--> --> Abstract: Dynamics of Mud Volcano Systems: Evidences from the Southeastern Caribbean and Some Worldwide Comparisons, by Eric P. Deville; #90082 (2008)

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Dynamics of Mud Volcano Systems: Evidences from the Southeastern Caribbean and Some Worldwide Comparisons

Eric P. Deville
IFP, Rueil-Malmaison, France

The dynamics of mud volcano has been studied in Trinidad and the south of the Barbados prism and compared with other examples in the world. In SE Caribbean, it can be shown that a reaction chain of processes developed from deep reservoirs to the surface. Notably, we have shown that the fluids and the solid fraction have different origins. In Trinidad, the gas phase is mainly deep thermogenic methane. The mobilized sediments within the mud are liquefied argillaceous fragments issued from the main regional seals but also thin sandy material issued from deep horizons. Indeed, in all the cases studied, the mud is rich in thin, angular, and mechanically damaged quartz grains, which are probably cataclastic flows issued from sheared and collapsed deep sandy reservoirs. The clasts and breccias result from hydraulic fracturing processes along the mud volcano conduits. The expulsion of the fluids varies according to cyclic phases. Low frequency cycles could develop when high pore pressure occurs at depth, hydraulic fracturing is responsible for the opening of fracture network favoring successive fluid releases and cyclic pressure decreases. A threshold effect when fluids are oversaturated in dissolved gas generating massive gas discharges can also be invoked. The mud volcano edifices observed at the surface are commonly associated with the development of concentric collapses and calderas. The stacking of mud volcano edifices is observed in the high sedimentation areas. Locally, trends of sub-circular structures corresponding to massive uplifts of well preserved turbidite and hemipelagic sediments are observed. They probably correspond to uplift of shallow stratified levels possibly due to the tectonic inversion of pre-existing mud volcano calderas. Finally, it is worth to note that no evidence for piercing shale diapir has been observed in the areas studied.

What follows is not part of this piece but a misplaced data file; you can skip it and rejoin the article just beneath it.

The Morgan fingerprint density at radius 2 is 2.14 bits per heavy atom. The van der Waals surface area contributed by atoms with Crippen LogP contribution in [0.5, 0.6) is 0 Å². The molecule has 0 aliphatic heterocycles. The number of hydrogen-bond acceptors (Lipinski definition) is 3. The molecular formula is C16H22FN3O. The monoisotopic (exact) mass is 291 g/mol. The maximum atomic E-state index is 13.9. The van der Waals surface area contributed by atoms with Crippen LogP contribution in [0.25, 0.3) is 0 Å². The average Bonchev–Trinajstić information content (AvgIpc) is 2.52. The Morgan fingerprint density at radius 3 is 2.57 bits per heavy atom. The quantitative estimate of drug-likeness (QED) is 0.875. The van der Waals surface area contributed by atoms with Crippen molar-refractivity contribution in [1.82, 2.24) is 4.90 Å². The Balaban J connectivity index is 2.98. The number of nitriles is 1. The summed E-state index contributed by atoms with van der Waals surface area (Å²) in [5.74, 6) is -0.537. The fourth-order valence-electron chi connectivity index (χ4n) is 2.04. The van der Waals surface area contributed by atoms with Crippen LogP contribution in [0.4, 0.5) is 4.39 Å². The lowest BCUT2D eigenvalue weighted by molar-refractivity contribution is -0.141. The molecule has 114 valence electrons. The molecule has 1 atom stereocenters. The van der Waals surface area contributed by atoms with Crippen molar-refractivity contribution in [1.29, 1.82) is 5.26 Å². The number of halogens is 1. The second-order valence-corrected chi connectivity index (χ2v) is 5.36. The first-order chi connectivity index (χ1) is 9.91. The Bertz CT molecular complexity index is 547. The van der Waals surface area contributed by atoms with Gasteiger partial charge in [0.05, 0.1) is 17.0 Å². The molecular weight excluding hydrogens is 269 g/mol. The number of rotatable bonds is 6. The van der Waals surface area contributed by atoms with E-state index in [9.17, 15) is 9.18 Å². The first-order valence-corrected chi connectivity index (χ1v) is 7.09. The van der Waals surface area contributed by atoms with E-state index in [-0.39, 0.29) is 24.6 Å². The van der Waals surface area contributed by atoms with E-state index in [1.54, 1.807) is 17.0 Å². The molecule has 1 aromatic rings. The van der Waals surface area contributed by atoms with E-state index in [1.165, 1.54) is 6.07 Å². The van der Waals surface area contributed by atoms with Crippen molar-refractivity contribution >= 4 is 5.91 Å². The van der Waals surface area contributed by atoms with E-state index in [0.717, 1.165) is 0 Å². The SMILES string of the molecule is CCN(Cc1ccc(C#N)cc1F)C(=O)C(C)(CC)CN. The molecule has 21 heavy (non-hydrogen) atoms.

AAPG International Conference and Exhibition, Cape Town, South Africa 2008 © AAPG Search and Discovery